If the works were real, the collection was clearly worth tens of millions of dollars. There were pieces by Pierre-Auguste Renoir, Pablo Picasso, Edgar Degas, Henri Matisse, Max Liebermann, and dozens of other artists whose names the German government refused to release. Germany’s hiding of this find represented an egregious violation of the Washington Principles, a set of international regulations agreed to by Germany in 1998 intended to facilitate the return of Nazi-looted property to Hitler’s victims.

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    The Journal asked me to investigate the case and write a Page One article on the lives of Hildebrand and Cornelius Gurlitt within 72 hours, 10 of which would be consumed by travel. On the airplane, I contemplated the implications this story would have for Germany, the art world, and my career. I dozed in my cramped coach seat, preparing for several nights’ slumber under my desk in the Journal‘s bureau, located across from the German parliament. I had recently turned 26 years old. Little did I know that I was embarking on a five-year project that would confirm that the wounds of World War II were hardly healed and clearly demonstrate that the German government was ill prepared to deal with this problem of international proportions.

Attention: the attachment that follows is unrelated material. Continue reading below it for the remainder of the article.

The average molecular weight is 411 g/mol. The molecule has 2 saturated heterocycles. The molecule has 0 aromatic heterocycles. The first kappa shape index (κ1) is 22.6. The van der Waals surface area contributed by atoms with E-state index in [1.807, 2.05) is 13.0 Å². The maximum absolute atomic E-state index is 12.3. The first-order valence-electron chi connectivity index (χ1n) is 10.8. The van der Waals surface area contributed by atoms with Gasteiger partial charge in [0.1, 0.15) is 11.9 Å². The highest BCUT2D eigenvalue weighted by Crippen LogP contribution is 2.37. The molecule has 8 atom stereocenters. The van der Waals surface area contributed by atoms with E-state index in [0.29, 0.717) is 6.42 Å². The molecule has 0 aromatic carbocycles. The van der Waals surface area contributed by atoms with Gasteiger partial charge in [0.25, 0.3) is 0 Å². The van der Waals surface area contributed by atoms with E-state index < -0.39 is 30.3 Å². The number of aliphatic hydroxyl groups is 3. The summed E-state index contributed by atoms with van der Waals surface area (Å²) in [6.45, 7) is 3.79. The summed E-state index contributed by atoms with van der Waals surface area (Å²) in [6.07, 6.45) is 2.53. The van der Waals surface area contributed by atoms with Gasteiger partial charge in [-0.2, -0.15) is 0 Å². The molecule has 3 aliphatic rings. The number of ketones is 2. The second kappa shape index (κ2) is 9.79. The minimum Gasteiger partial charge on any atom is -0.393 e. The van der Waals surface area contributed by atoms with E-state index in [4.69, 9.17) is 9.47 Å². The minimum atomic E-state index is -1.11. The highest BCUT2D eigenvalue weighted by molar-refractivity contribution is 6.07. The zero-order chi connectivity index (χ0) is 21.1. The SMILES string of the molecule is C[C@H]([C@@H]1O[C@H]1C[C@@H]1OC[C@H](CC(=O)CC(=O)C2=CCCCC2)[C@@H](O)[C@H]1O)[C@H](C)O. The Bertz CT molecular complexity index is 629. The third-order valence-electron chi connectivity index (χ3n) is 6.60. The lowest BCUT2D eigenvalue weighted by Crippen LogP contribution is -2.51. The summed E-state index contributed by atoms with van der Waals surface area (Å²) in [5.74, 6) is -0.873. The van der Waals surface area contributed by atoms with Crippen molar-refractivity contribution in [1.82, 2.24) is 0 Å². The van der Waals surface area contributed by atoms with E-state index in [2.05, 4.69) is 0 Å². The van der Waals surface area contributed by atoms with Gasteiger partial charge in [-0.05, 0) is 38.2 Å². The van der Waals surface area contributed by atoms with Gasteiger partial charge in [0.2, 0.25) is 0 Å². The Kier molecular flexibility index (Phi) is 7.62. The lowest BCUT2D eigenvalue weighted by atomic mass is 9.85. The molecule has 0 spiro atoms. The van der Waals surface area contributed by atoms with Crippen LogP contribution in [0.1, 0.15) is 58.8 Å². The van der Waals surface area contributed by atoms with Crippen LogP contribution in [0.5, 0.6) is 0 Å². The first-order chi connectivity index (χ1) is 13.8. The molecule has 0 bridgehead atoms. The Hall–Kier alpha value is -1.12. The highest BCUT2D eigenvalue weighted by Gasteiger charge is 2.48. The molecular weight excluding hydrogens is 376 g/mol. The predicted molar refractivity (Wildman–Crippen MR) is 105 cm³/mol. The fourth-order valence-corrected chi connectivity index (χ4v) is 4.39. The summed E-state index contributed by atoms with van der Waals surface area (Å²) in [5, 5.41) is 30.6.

On November 9, 2013, I published my first Page One article on the Gurlitt family for the Wall Street Journal, focusing on Hildebrand Gurlitt, the man who had been part of the elite group rounding up art across Europe in the 1940s. What I uncovered for that article and over the next several months was so bizarre, so cinematic, that even hardened Manhattan editors expressed astonishment at the Gurlitt family’s history—and consternation at the German government’s blasé response.

    Germany’s hiding of this find represented an egregious violation of the Washington Principles, a set of international regulations in 1998 intended to facilitate the return of Nazi-looted property to Hitler’s victims.

    In February 2012, Hildebrand’s son, Cornelius Gurlitt, an elderly, reclusive bachelor, had been resting in his apartment in Munich when he heard a sharp rap on the door. Within minutes, German tax investigators raided his house. Cornelius had caught their attention months before while transporting €9,000 in crisp €500 bank notes on a high-speed train from Switzerland. Because this amount was under €10,000, he was not required to declare it, but Cornelius’s use of €500 notes, commonly used for money laundering in Europe, had aroused suspicion.